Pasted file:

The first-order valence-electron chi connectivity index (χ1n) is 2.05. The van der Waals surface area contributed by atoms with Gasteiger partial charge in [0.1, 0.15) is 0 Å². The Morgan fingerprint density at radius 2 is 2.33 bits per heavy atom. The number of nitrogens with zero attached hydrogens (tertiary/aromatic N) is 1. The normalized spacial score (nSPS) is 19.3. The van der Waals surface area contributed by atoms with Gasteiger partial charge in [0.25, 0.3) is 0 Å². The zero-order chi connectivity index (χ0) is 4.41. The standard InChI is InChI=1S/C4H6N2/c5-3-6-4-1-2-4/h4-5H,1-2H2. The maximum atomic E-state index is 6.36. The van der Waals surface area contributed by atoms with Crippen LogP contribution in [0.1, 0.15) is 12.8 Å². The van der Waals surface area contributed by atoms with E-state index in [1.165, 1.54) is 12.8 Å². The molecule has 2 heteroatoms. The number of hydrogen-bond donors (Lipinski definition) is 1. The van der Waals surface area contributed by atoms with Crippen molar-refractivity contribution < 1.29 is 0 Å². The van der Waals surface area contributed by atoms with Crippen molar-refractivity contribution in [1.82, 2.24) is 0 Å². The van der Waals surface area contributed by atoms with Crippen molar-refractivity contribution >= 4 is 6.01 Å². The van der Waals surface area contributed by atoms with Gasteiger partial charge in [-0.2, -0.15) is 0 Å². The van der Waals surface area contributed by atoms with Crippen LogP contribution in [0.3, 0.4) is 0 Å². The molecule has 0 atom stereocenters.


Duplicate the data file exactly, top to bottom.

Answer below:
The first-order valence-electron chi connectivity index (χ1n) is 2.05. The van der Waals surface area contributed by atoms with Gasteiger partial charge in [0.1, 0.15) is 0 Å². The Morgan fingerprint density at radius 2 is 2.33 bits per heavy atom. The number of nitrogens with zero attached hydrogens (tertiary/aromatic N) is 1. The normalized spacial score (nSPS) is 19.3. The van der Waals surface area contributed by atoms with Gasteiger partial charge in [0.25, 0.3) is 0 Å². The zero-order chi connectivity index (χ0) is 4.41. The standard InChI is InChI=1S/C4H6N2/c5-3-6-4-1-2-4/h4-5H,1-2H2. The maximum atomic E-state index is 6.36. The van der Waals surface area contributed by atoms with Crippen LogP contribution in [0.1, 0.15) is 12.8 Å². The van der Waals surface area contributed by atoms with E-state index in [1.165, 1.54) is 12.8 Å². The molecule has 2 heteroatoms. The number of hydrogen-bond donors (Lipinski definition) is 1. The van der Waals surface area contributed by atoms with Crippen molar-refractivity contribution < 1.29 is 0 Å². The van der Waals surface area contributed by atoms with Crippen molar-refractivity contribution in [1.82, 2.24) is 0 Å². The van der Waals surface area contributed by atoms with Crippen molar-refractivity contribution >= 4 is 6.01 Å². The van der Waals surface area contributed by atoms with Gasteiger partial charge in [-0.2, -0.15) is 0 Å². The van der Waals surface area contributed by atoms with Crippen LogP contribution in [0.3, 0.4) is 0 Å². The molecule has 0 atom stereocenters.